As a college student, home has taken on a new meaning. I can refer to home and mean two entirely different geological points on a map: Norman and Oklahoma City. I feel like a potted plant in a Uhaul. It can be placed anywhere, but it doesn't have a permanent home. It can migrate from the living room to the kitchen, from Raleigh to Beaumont, but is constantly packing up its leaves and dirt for the next transfer. I can't wait for the time that I can be thoroughly planted somewhere (preferably not Oklahoma, like we already discussed) and put down worry-free roots.
The college home is an independent place. But with my home at OU comes different struggles; constant interaction, constant academic mindset, and less rest. My family's home in Quail Creek has the drawback of consistent (though minimal) supervision, but the plus sides of free laundry, free food, a room of my own, and access to a car.
My family makes that home something wonderful to travel to. I can't wait to be there for an extended stay in just a mere month. This past Easter weekend was the stuff of familial fairy tales. Waking up in my own bed, cooking omelets in the kitchen with Shari, having the freedom to lounge on any couch I choose are just a few of the blessings I got to experience. My family is always so welcoming to any friends that I bring home, and I admire their unfailing hospitality to my peers (granted, Oakes keeps his comments to a minimum, but I take his silence as a grudging acceptance).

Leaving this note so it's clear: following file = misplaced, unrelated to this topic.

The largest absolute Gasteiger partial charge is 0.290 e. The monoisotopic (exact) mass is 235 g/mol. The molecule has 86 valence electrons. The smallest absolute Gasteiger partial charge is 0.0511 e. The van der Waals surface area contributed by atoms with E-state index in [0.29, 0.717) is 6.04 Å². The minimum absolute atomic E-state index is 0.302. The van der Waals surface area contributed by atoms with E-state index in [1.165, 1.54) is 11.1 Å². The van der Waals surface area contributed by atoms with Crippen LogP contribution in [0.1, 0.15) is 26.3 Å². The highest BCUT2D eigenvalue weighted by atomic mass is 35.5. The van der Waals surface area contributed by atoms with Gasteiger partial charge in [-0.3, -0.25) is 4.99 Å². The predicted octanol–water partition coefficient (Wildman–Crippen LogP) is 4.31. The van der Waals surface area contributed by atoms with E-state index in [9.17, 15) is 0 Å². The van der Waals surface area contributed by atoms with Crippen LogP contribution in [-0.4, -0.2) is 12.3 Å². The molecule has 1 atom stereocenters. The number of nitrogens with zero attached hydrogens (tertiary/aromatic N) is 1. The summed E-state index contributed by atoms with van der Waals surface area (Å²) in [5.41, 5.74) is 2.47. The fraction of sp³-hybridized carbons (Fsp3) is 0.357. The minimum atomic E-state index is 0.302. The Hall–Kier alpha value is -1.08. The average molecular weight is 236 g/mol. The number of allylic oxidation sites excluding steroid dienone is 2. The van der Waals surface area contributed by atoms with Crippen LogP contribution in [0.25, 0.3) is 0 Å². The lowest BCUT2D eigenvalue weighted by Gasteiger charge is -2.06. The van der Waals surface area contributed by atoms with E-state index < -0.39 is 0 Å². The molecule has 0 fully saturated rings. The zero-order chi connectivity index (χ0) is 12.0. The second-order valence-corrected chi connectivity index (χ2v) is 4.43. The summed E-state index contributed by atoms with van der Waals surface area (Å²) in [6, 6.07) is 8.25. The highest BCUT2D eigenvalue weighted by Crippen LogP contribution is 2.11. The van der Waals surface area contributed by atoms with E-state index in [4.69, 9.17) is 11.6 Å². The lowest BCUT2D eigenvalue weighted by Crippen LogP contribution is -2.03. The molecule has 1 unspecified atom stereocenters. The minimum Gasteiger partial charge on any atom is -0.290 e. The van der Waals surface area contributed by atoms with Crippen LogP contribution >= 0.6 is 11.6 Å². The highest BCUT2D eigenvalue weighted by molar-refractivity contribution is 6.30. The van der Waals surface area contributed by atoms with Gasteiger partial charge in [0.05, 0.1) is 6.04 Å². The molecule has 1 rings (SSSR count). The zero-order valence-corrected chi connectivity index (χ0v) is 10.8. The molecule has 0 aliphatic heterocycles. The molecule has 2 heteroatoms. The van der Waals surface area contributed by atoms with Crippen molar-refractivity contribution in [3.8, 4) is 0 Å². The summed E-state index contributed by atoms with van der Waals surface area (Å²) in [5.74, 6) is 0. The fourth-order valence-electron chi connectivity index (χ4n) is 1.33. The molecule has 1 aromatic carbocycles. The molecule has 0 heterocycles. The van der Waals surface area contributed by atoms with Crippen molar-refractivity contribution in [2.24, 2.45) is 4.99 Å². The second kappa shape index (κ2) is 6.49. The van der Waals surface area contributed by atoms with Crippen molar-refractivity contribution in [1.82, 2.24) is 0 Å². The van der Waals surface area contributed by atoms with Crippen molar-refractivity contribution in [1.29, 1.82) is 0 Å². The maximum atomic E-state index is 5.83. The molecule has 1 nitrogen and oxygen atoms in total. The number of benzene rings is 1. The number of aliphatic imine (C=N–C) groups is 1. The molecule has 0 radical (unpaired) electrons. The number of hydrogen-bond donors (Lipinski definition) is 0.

They even recognized that I am never too old for an Easter basket, and now my desk is littered with jelly beans, peeps, and chapstick. Among the pastel shrapnel was something even more precious to me than the crinkled five dollar bills carefully hidden within plastic eggs; scraps of paper with encouraging messages scrawled across them. To have permanent tangible proof that my family believes in me will help me make it through this month, and beyond. I carefully taped them up alongside my to-do post-its, reminders that I have the abilities to complete the daunting tasks looming over the next few weeks.
What did A Very Lucky Girl do to deserve a family like this?